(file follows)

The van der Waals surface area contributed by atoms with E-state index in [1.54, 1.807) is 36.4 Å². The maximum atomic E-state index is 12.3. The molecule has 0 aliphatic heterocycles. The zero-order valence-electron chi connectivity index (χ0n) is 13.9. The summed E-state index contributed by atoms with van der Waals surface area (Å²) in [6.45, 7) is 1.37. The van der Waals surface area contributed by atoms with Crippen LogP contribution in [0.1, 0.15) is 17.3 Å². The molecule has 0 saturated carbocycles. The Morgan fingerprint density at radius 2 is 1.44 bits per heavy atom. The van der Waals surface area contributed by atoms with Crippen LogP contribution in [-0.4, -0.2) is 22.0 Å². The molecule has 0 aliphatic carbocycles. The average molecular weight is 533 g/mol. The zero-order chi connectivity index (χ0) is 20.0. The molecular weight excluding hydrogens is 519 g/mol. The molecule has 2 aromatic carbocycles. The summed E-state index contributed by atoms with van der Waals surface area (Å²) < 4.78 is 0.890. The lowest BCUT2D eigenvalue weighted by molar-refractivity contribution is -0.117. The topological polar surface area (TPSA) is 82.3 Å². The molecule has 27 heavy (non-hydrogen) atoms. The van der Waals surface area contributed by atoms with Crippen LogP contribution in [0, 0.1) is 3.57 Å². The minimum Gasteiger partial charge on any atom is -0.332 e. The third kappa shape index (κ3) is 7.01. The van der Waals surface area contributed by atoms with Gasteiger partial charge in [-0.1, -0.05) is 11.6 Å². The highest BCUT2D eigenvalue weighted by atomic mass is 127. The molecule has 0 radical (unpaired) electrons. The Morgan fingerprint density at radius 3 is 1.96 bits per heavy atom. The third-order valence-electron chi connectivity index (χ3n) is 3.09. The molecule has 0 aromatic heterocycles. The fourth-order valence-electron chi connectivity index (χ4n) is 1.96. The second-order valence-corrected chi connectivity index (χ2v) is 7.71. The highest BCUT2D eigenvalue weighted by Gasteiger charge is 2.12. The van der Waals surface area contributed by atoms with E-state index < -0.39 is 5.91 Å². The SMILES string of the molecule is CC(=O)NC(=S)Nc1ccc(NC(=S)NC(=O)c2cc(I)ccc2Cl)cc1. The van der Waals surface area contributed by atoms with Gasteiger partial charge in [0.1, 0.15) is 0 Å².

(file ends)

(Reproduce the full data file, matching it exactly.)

The van der Waals surface area contributed by atoms with E-state index in [1.54, 1.807) is 36.4 Å². The maximum atomic E-state index is 12.3. The molecule has 0 aliphatic heterocycles. The zero-order valence-electron chi connectivity index (χ0n) is 13.9. The summed E-state index contributed by atoms with van der Waals surface area (Å²) in [6.45, 7) is 1.37. The van der Waals surface area contributed by atoms with Crippen LogP contribution in [0.1, 0.15) is 17.3 Å². The molecule has 0 saturated carbocycles. The Morgan fingerprint density at radius 2 is 1.44 bits per heavy atom. The van der Waals surface area contributed by atoms with Crippen LogP contribution in [-0.4, -0.2) is 22.0 Å². The molecule has 0 aliphatic carbocycles. The average molecular weight is 533 g/mol. The zero-order chi connectivity index (χ0) is 20.0. The molecular weight excluding hydrogens is 519 g/mol. The molecule has 2 aromatic carbocycles. The summed E-state index contributed by atoms with van der Waals surface area (Å²) < 4.78 is 0.890. The lowest BCUT2D eigenvalue weighted by molar-refractivity contribution is -0.117. The topological polar surface area (TPSA) is 82.3 Å². The molecule has 27 heavy (non-hydrogen) atoms. The van der Waals surface area contributed by atoms with Crippen LogP contribution in [0, 0.1) is 3.57 Å². The minimum Gasteiger partial charge on any atom is -0.332 e. The third kappa shape index (κ3) is 7.01. The van der Waals surface area contributed by atoms with Gasteiger partial charge in [-0.1, -0.05) is 11.6 Å². The highest BCUT2D eigenvalue weighted by atomic mass is 127. The molecule has 0 radical (unpaired) electrons. The Morgan fingerprint density at radius 3 is 1.96 bits per heavy atom. The third-order valence-electron chi connectivity index (χ3n) is 3.09. The molecule has 0 aromatic heterocycles. The fourth-order valence-electron chi connectivity index (χ4n) is 1.96. The second-order valence-corrected chi connectivity index (χ2v) is 7.71. The highest BCUT2D eigenvalue weighted by Gasteiger charge is 2.12. The van der Waals surface area contributed by atoms with E-state index < -0.39 is 5.91 Å². The SMILES string of the molecule is CC(=O)NC(=S)Nc1ccc(NC(=S)NC(=O)c2cc(I)ccc2Cl)cc1. The van der Waals surface area contributed by atoms with Gasteiger partial charge in [0.1, 0.15) is 0 Å².